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The daily business briefing: May 24, 2019

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Harold Maass
Theresa May resigns
TOLGA AKMEN/AFP/Getty Images
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1.

U.K. Prime Minister Theresa May announces resignation after Brexit failures

British Prime Minister Theresa May on Friday announced her resignation after failing to pass a deal on the U.K.'s exit from the European Union. May said she felt "deep regret" that she could not fulfill her promise to lead the Brexit process, saying she had "done my best." Parliament rejected the deal she negotiated with the EU three times, and she lost crucial support when she proposed a new plan that could have let lawmakers call for a second referendum on whether to leave the EU at all. May took over as prime minister shortly after the 2016 Brexit referendum, following David Cameron's resignation. She will step down as Conservative Party leader on June 7, triggering a leadership contest on June 10. [The New York Times, Vox]

2.

Trump unveils new bailout for farmers hurt by trade war

The Trump administration on Thursday announced a new $16 billion bailout for farmers hurt by tariffs China has imposed in response to President Trump's higher levies. China's president, Xi Jinping, this week called for his people to brace for a "long march" like the periods of hardship endured throughout the country's history. Global stock markets, including the main U.S. stock benchmarks, plunged on Thursday as investors worried there was no end in sight for the escalating U.S.-China trade war, which Trump started to get China to drop policies he said were unfair to U.S. companies. "I do not see a path to a deal," said Council on Foreign Relations fellow Edward Alden. [The New York Times]

3.

Facebook removes billions of fake accounts

Facebook removed a record of nearly three billion fake accounts from October to March, the social network said Thursday. In its Community Standards Enforcement Report, the company revealed that from January to March of this year, it removed 2.19 billion fake accounts, nearly as many as the 2.3 billion monthly active users the social network had in the quarter. The number of fake accounts deleted was up significantly from the last three months of 2018, when Facebook says it removed 1.2 billion accounts. Facebook attributed the uptick to "automated attacks by bad actors who attempt to create large volumes of accounts at one time." The company estimated that 5 percent of monthly active accounts are fake. [Facebook, CNET]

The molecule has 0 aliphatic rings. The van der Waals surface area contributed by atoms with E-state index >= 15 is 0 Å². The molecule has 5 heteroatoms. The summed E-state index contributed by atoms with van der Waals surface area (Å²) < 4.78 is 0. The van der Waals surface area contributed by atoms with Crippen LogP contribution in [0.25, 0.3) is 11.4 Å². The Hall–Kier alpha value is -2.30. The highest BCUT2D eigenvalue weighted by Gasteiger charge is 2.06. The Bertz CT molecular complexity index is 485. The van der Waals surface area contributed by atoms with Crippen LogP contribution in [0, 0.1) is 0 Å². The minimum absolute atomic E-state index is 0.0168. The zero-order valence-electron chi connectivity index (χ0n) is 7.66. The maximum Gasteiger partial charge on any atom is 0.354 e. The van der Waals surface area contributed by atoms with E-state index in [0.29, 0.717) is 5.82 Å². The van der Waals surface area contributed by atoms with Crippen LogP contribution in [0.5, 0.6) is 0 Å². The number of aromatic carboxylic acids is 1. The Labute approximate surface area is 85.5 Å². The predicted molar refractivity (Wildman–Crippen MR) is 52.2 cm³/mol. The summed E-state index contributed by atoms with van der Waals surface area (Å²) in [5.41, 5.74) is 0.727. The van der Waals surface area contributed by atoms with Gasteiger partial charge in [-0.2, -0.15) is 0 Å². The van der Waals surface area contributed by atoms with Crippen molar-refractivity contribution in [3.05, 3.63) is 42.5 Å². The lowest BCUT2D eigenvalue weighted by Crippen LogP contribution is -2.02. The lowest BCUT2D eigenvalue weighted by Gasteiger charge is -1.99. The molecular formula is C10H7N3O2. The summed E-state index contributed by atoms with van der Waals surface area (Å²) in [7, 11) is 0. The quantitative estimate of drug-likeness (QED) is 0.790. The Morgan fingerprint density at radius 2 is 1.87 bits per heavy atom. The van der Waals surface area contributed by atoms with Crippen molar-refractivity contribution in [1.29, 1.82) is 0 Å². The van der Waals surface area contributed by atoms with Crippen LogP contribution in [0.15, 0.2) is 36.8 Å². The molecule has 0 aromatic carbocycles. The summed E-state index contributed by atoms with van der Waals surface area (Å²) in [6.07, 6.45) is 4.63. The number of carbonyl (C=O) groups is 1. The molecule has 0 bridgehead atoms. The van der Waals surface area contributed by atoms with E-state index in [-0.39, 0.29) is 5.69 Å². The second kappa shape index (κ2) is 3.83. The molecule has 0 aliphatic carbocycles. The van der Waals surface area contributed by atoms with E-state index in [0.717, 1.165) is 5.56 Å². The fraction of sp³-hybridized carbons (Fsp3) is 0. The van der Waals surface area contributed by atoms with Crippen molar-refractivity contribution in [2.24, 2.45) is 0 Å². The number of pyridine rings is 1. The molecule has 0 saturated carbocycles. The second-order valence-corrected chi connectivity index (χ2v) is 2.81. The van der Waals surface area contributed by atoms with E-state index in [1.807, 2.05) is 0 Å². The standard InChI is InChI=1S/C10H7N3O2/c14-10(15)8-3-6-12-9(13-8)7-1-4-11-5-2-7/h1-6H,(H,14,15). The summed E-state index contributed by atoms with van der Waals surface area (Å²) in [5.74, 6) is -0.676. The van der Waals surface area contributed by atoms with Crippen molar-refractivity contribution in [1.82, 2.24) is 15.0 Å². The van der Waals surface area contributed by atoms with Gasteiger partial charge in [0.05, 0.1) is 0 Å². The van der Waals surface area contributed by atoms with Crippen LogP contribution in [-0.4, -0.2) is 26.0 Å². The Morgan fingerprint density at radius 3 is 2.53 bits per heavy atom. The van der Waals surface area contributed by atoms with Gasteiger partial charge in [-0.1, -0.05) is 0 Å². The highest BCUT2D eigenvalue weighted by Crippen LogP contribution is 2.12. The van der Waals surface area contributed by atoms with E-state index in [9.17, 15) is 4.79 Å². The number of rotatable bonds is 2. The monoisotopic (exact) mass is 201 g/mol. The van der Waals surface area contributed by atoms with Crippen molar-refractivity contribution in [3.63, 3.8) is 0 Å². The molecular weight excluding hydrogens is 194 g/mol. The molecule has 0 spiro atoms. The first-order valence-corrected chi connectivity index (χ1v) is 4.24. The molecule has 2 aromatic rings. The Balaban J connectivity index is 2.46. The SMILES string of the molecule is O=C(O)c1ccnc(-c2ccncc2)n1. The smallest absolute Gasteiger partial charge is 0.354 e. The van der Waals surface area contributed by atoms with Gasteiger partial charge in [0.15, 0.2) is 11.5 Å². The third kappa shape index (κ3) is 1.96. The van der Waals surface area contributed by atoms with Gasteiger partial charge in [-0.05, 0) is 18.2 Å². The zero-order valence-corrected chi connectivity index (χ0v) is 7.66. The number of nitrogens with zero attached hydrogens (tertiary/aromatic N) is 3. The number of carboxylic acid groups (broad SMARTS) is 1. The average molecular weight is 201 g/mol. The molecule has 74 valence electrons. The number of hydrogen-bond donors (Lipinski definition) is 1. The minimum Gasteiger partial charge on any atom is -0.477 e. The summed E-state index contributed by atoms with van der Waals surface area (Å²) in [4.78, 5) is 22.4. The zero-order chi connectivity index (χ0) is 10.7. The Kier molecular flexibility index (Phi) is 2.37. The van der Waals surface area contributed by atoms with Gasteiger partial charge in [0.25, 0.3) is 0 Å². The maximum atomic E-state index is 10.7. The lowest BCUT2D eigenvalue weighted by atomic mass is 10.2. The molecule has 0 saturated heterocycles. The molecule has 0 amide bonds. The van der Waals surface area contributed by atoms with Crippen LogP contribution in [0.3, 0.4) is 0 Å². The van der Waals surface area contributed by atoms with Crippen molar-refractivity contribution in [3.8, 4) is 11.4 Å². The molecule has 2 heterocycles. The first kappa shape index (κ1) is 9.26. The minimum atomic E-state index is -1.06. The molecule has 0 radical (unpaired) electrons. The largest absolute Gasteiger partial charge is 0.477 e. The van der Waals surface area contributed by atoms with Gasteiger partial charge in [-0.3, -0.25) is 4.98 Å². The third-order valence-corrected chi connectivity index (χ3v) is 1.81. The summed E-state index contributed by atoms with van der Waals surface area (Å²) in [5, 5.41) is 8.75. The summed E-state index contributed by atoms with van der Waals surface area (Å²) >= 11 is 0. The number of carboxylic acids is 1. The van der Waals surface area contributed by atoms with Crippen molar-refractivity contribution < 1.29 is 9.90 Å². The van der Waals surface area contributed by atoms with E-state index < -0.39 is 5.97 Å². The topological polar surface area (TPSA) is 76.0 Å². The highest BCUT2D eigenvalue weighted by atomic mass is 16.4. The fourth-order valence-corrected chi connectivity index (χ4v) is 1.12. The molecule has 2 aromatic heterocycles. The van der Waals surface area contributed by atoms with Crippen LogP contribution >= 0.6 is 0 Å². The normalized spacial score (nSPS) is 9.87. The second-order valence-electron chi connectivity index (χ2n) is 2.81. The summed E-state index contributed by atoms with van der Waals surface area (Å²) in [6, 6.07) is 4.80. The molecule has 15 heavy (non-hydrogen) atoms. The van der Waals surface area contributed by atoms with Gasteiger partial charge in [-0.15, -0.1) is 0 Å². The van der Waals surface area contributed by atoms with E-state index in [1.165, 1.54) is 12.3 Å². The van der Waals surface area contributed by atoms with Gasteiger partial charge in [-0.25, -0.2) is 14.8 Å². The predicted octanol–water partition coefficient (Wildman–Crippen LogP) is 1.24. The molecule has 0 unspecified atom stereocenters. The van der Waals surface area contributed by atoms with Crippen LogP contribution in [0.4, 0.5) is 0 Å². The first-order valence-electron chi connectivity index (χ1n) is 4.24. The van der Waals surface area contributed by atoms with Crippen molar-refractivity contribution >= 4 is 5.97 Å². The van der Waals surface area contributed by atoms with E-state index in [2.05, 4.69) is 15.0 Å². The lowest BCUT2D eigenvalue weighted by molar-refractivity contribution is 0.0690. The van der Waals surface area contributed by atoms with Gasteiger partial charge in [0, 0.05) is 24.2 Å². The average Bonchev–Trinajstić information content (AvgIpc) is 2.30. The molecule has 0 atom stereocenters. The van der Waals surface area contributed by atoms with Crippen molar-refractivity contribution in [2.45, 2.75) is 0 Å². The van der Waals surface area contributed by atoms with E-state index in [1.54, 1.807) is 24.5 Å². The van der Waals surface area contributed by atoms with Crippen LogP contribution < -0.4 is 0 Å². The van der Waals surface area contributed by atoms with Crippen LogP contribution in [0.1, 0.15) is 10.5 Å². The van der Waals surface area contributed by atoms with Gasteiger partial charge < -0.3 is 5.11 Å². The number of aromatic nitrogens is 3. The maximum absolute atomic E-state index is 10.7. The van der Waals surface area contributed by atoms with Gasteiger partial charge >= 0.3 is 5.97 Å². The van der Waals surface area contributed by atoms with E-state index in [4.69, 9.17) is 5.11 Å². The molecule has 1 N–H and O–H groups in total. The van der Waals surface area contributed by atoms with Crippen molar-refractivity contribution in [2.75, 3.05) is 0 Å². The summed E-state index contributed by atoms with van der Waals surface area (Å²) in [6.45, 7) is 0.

4.

SpaceX launches first part of orbiting broadband network

SpaceX on Thursday launched a Falcon 9 rocket carrying 60 satellites that will make up the first part of what the private space company plans to be a 12,000-satellite network called Starlink that will provide high-speed internet connections for users on the ground. SpaceX chief Elon Musk said revenue from the internet service could far exceed what the company makes on satellite launches, and help finance its effort to reach Mars. SpaceX is one of several companies working on deploying satellite constellations to provide internet access. Amazon is developing its 3,200-satellite Project Kuiper, and U.K.-based startup OneWeb started rolling out its network with the launch of six spacecraft in February. [BBC News, Ars Technica]

5.

FAA expects Boeing 737 MAX jets to return to air as soon as late June

The Federal Aviation Administration expects to clear Boeing's grounded 737 MAX jets to resume flying as soon as late June, Reuters reported Thursday, citing a private briefing U.S. regulators gave members of the United Nations' aviation agency. Approval to return the planes to operation would allow airlines to avoid extending costly flight cancellations that already have affected the summer travel season. American, Southwest, and United Airlines suspended 737 MAX flights into July and August due to the FAA grounding that followed two crashes of the best-selling jets that killed 346 people in Indonesia and Ethiopia. FAA representatives cautioned that, despite hopes the jets could start carrying passengers again, there was no set timetable to resume flights. [Reuters]